The documentary she++ is a quick 12-minute film to motivate and inspire girls to seek jobs in technology. It encourages females to break away from the stereotypes and be innovative, transforming, and empowering. she++ shares stats and interviews about females in the technology industry, from recent grads to academics to CEOs.
The video is available on YouTube and embedded below.
Inspiring women to empower computer science. Between 2000 and 2009, there was a 79 percent drop in the number of first-year undergraduate women considering computer science, even as products such as Facebook, Twitter, Angry Birds, etc. began making technology ‘cool’ again. And so, we have been told, time and time again, we need more women in technology. But we’re not entirely convinced by the op-eds and panel discussions. Is there really a difference? The greatest technology companies of our time — Apple, Google, Facebook — have been successfully founded and run by men. And they seem to be doing a pretty good job.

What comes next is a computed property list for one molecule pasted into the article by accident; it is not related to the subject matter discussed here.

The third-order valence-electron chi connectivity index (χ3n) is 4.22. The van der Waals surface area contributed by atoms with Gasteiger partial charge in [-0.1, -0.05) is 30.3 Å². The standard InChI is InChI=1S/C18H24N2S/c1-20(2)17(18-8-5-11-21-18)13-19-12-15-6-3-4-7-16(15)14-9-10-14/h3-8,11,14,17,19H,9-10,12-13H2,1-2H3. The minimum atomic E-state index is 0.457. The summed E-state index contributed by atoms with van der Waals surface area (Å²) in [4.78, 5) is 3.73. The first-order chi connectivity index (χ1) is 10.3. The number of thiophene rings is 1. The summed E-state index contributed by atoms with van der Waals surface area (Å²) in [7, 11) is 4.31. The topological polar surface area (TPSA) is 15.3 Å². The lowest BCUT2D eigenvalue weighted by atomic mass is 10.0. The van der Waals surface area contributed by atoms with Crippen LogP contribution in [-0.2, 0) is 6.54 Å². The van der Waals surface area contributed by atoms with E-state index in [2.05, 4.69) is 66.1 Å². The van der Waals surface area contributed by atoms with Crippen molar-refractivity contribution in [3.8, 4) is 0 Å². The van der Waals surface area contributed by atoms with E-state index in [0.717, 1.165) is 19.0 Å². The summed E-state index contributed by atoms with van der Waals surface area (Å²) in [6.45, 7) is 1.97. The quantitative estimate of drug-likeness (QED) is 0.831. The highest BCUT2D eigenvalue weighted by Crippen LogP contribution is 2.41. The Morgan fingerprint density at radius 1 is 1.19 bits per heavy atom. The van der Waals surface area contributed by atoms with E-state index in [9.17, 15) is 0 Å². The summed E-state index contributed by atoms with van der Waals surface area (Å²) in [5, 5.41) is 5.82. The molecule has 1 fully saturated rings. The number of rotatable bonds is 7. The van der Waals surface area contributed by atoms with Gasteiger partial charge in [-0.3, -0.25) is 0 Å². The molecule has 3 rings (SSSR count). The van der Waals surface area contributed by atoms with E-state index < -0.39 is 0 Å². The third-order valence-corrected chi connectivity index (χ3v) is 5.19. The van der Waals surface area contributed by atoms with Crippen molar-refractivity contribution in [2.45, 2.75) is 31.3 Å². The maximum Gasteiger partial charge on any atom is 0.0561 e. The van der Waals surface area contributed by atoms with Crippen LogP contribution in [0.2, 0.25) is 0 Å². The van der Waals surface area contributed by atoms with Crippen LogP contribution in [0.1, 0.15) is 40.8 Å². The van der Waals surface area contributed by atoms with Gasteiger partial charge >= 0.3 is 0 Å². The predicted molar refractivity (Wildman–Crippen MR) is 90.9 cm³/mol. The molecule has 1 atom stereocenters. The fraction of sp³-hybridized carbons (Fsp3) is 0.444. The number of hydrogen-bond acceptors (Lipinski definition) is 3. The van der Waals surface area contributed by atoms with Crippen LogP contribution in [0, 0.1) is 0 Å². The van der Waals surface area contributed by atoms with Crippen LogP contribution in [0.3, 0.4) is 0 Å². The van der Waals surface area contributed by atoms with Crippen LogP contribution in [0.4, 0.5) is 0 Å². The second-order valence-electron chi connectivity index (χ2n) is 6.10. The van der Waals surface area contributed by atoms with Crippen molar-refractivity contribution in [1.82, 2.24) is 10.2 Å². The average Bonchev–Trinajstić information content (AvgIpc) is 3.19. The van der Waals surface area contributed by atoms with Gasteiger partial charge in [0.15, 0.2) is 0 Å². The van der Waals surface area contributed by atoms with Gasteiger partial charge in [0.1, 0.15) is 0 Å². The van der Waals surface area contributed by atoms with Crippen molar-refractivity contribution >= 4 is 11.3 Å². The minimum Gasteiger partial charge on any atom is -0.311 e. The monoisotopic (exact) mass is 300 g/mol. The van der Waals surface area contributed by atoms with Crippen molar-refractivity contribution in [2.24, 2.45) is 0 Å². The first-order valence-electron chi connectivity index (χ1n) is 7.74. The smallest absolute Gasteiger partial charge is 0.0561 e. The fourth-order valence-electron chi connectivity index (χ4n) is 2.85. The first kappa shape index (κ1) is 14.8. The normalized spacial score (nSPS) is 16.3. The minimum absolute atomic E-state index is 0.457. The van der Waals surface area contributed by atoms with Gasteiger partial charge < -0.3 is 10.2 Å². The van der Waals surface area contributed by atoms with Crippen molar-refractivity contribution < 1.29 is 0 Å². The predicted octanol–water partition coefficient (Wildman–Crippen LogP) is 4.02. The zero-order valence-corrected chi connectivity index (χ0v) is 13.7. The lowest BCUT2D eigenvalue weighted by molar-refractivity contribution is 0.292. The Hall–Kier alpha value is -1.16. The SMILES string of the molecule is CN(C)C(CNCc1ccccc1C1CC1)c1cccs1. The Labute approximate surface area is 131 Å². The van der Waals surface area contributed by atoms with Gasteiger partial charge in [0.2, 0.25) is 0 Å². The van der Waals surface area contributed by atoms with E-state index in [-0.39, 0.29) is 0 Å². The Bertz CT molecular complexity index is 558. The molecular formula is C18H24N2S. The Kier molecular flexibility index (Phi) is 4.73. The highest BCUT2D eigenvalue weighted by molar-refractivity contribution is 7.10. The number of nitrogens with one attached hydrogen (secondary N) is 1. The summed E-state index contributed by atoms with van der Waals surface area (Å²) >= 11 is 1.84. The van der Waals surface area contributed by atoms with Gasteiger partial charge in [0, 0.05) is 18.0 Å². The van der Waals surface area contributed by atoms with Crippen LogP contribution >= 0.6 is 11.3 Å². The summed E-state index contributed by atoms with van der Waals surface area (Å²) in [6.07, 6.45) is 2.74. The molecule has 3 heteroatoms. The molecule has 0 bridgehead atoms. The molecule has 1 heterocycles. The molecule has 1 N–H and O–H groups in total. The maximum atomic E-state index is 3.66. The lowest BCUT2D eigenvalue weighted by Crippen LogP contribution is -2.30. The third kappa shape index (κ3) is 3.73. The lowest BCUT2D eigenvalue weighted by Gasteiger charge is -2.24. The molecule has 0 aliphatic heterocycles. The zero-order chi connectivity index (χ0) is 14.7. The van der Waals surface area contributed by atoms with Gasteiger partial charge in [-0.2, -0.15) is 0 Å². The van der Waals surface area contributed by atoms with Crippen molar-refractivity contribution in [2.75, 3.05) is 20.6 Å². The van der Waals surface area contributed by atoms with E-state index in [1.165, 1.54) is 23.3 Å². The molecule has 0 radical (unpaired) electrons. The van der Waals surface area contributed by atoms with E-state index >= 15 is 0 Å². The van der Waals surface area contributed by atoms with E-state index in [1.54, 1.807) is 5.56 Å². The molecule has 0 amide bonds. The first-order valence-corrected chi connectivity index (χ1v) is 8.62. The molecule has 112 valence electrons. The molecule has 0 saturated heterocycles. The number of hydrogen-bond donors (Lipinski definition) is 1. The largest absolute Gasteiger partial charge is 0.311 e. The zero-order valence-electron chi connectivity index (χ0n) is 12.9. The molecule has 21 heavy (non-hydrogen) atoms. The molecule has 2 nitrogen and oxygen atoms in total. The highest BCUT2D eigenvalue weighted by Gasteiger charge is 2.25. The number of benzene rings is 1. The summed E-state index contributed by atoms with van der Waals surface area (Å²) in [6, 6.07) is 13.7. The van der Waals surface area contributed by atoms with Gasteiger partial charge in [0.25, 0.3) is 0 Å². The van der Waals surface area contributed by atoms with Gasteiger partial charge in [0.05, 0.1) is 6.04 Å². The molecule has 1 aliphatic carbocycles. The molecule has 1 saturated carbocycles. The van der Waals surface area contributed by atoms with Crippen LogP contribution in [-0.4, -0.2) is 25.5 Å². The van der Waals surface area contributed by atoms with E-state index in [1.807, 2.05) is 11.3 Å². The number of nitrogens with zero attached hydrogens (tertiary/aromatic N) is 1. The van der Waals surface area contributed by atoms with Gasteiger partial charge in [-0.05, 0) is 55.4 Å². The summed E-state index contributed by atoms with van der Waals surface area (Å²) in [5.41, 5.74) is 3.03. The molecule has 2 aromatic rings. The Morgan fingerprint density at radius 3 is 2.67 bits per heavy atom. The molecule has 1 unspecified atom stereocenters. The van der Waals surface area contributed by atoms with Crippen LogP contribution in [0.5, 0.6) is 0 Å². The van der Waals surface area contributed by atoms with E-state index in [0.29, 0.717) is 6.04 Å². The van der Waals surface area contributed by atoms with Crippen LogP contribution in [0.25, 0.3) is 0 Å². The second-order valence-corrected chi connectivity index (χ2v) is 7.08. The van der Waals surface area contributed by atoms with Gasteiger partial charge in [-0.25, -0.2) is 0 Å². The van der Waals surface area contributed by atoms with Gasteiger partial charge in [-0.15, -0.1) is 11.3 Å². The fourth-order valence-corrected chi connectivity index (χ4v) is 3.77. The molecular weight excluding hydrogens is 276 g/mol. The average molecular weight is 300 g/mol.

she++: The Documentary (12 min: TV-14 DL) energetically proclaims ‘Hello, World’ after following smart, creative, and trailblazing technologists hard at work in hi-tech. This short documentary collects research and inspirational pieces of Silicon Valley’s unsung heroes to galvanize us to explore our potential as ‘femgineers’. Written and directed by recent Stanford University good girls gone geek, Ayna Agarwal and Ellora Israni, she++: The Documentary encourages the future CEOs, the innovative engineers, the techies and the fuzzies, the sisters, cousins, and daughters, to break away from the stereotype into a revolutionary field. As technology is becoming increasingly ubiquitous, all demographics must harness new ideas to transform and empower technology. Think of what more ‘femgineers’ could do.
Stories from high school girls, recently graduated female computer scientists now working in industry, female technology CEOs, Stanford academics, and Silicon Valley venture capitalists, build momentum as she++: The Documentary accumulates facts and statistics, and most promisingly, personal stories. This film will startle the world and inspire girls, young and old, to take the lack of a Y chromosome and make a girl’s vision unique and useful in the world of code.